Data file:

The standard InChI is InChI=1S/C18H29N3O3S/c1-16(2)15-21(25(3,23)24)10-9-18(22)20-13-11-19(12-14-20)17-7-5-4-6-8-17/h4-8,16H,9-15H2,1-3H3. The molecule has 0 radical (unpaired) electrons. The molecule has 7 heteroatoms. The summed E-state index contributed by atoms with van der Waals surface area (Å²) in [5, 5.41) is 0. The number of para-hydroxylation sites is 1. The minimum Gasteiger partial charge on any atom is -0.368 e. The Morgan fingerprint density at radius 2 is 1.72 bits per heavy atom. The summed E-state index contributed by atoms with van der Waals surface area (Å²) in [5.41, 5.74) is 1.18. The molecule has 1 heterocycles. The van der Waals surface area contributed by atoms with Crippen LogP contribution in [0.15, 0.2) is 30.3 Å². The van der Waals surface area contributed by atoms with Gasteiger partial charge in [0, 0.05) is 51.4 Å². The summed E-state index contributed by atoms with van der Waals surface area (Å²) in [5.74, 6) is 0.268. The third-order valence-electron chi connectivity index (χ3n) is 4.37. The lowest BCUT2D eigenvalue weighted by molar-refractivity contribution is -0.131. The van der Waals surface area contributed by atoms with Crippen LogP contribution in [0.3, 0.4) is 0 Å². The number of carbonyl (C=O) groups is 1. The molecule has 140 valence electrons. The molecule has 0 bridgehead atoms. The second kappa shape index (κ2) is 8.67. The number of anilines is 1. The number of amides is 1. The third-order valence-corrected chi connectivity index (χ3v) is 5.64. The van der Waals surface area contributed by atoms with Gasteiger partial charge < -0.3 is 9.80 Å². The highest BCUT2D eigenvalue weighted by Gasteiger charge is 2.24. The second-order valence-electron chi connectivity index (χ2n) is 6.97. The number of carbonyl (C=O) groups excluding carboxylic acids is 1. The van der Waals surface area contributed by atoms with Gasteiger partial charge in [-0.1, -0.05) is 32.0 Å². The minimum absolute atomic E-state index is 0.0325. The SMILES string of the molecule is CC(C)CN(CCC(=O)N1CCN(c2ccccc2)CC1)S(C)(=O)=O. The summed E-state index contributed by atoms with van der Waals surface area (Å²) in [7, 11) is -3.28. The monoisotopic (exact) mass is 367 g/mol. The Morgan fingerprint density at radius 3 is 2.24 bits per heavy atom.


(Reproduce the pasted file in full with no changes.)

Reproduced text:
The standard InChI is InChI=1S/C18H29N3O3S/c1-16(2)15-21(25(3,23)24)10-9-18(22)20-13-11-19(12-14-20)17-7-5-4-6-8-17/h4-8,16H,9-15H2,1-3H3. The molecule has 0 radical (unpaired) electrons. The molecule has 7 heteroatoms. The summed E-state index contributed by atoms with van der Waals surface area (Å²) in [5, 5.41) is 0. The number of para-hydroxylation sites is 1. The minimum Gasteiger partial charge on any atom is -0.368 e. The Morgan fingerprint density at radius 2 is 1.72 bits per heavy atom. The summed E-state index contributed by atoms with van der Waals surface area (Å²) in [5.41, 5.74) is 1.18. The molecule has 1 heterocycles. The van der Waals surface area contributed by atoms with Crippen LogP contribution in [0.15, 0.2) is 30.3 Å². The van der Waals surface area contributed by atoms with Gasteiger partial charge in [0, 0.05) is 51.4 Å². The summed E-state index contributed by atoms with van der Waals surface area (Å²) in [5.74, 6) is 0.268. The third-order valence-electron chi connectivity index (χ3n) is 4.37. The lowest BCUT2D eigenvalue weighted by molar-refractivity contribution is -0.131. The van der Waals surface area contributed by atoms with Crippen LogP contribution in [0.3, 0.4) is 0 Å². The number of carbonyl (C=O) groups is 1. The molecule has 140 valence electrons. The molecule has 0 bridgehead atoms. The second kappa shape index (κ2) is 8.67. The number of anilines is 1. The number of amides is 1. The third-order valence-corrected chi connectivity index (χ3v) is 5.64. The van der Waals surface area contributed by atoms with Gasteiger partial charge < -0.3 is 9.80 Å². The highest BCUT2D eigenvalue weighted by Gasteiger charge is 2.24. The second-order valence-electron chi connectivity index (χ2n) is 6.97. The number of carbonyl (C=O) groups excluding carboxylic acids is 1. The van der Waals surface area contributed by atoms with Gasteiger partial charge in [-0.1, -0.05) is 32.0 Å². The minimum absolute atomic E-state index is 0.0325. The SMILES string of the molecule is CC(C)CN(CCC(=O)N1CCN(c2ccccc2)CC1)S(C)(=O)=O. The summed E-state index contributed by atoms with van der Waals surface area (Å²) in [7, 11) is -3.28. The monoisotopic (exact) mass is 367 g/mol. The Morgan fingerprint density at radius 3 is 2.24 bits per heavy atom.